In the United States, the SEC adopted regulations requiring all publicly traded corporations to publish their environmental compliance costs. Listed firms must also adopt and publicize a code of corporate behavior and ethics, according to the New York Stock Exchange (NYSE).
China has seven regulations that operate as required sustainability disclosure instruments. Corporations are required to publish environmental information in accordance with regulatory standards under the Environmental Information Disclosure Act of 2008. Large enterprises listed on the Shanghai Stock Exchange are also required to submit a supplemental report that includes an environmental disclosure. Annual resource use, pollution levels, waste generation, disposal methods, and a few other factors can all be voluntarily disclosed in order to receive additional grants and public support rights.
In Indonesia, all listed companies are required to publish Sustainability Reporting starting in 2020, according to Indonesia Financial Services Authority.
What issues surround mandatory ESG reporting?
A prominent study by Carrots and Sticks in 2016 revealed the adoption of mandatory ESG reporting promotes social responsibility among business leaders. While that is a positive outcome, there are still several issues surrounding mandatory reporting. These include:
The exclusion of SMEs: The majority of mandated reporting instruments are aimed at large or publicly traded enterprises. Governments and regulators pay little attention to the practice of ESG reporting among SMEs (small and medium enterprises). SMEs, on the other hand, make up around 90% of businesses, but only 10% of reports in the GRI Sustainability Disclosure Database come from small and medium businesses.
A lack of standards: The voluntary reporting requirements that are currently available must be adaptable to businesses of all sizes if they are to become mandatory. It is nearly impossible to create such standards across all industries, and industry-specific standards are not yet well-developed or widely embraced.
Global governance incompatibility: While many nations have implemented mandatory reporting requirements, there is no way to determine whether the governments regularly and fairly check the quality of the reports. Unfortunately, high levels of corruption in poor nations can erode public confidence in the environmental impact data provided nationally and to the international community.
Finally, whether sustainability reporting should be mandated or voluntary is still a point of contention. On the one hand, mandated ESG reporting ensures that all companies are reporting in the same way. Mandatory standards, on the other hand, place undue pressure on businesses that are just beginning their sustainability journey. Many also claim that voluntary reporting is market-driven and gives reporting enterprises a competitive advantage.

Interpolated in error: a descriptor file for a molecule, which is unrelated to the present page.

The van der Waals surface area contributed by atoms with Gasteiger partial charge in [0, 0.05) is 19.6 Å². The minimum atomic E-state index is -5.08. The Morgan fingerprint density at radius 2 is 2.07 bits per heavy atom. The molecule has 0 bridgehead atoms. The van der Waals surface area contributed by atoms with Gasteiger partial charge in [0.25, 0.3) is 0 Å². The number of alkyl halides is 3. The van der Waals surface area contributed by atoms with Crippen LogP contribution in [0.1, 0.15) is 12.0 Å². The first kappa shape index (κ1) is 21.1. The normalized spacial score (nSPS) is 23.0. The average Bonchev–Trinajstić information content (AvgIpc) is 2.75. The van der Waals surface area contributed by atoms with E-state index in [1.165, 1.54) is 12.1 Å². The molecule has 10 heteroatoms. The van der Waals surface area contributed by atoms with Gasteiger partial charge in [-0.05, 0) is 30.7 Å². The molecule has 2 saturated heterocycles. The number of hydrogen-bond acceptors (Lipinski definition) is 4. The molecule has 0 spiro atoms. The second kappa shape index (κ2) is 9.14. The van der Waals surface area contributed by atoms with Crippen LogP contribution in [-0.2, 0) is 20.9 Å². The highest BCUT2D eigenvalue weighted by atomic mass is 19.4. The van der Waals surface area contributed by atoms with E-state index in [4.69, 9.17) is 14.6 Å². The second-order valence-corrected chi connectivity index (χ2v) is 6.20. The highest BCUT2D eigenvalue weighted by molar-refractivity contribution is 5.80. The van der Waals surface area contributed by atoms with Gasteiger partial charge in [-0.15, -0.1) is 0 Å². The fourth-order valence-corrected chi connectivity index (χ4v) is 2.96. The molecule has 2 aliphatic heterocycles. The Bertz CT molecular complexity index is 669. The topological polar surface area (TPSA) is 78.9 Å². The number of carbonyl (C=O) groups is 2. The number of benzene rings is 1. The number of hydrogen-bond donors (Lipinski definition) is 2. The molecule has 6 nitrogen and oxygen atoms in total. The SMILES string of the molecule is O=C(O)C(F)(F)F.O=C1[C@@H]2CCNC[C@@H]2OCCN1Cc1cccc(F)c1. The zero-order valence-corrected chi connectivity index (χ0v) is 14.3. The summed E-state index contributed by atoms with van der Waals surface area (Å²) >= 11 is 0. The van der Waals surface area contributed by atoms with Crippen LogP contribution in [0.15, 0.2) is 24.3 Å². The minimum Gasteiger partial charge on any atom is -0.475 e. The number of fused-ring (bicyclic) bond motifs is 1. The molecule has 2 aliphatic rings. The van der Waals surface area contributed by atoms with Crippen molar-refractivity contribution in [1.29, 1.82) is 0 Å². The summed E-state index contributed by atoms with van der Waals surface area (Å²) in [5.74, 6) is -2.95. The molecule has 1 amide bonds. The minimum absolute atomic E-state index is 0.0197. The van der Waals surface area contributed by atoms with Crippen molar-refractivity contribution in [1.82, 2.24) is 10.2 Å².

The impacts & benefits of mandatory ESG disclosure
Mandatory ESG disclosure, according to the ECGI study, improves the availability and quality of ESG reporting, particularly among companies with poor ESG performance. ESG reporting is also good for a company's information environment; analysts' earnings forecasts become more accurate and less dispersed if ESG disclosure is required.
Furthermore, when mandated ESG disclosure is enforced, negative ESG incidents become less likely, and the danger of a stock market crash decreases. Mandatory ESG disclosure, according to the research, has both informative and real-world benefits.
Where we're heading: A global standard
The International Financial Reporting Standards Foundation (IFRS) announced in February 2021 that it will move forward with developing a worldwide sustainability reporting standard. The IFRS is supported by CDP, CDSB, GRI, IIRC, and SASB as the group of five collaborate to create a global standard for comprehensive corporate reporting. It is the first attempt by the five organizations to combine their existing standards frameworks to produce a common approach for reporting the impact of sustainability issues on company value.
Multiple stakeholders have expressed explicit support for the IFRS' work, including the International Monetary Fund, the UN, the Financial Stability Board, and the United States, which is looking to address ESG disclosure requirements that will support the Biden administration's climate agenda. The work of the IFRS was also accepted as an extension of the TCFD framework by G7 finance ministers.
ESG materiality assessments
With investors inquiring more and more frequently about what your company is doing in regard to responsible investment, how you treat employees and vendors, your dedication to sustainability initiatives, and other activities that fall under the ESG umbrella, it’s important to have answers to these questions.
An ESG materiality assessment empowers you to easily report on your current state and outline future initiatives while taking into consideration your business goals and risks. Download our guide to creating and extracting the maximum strategic value from an ESG materiality assessment.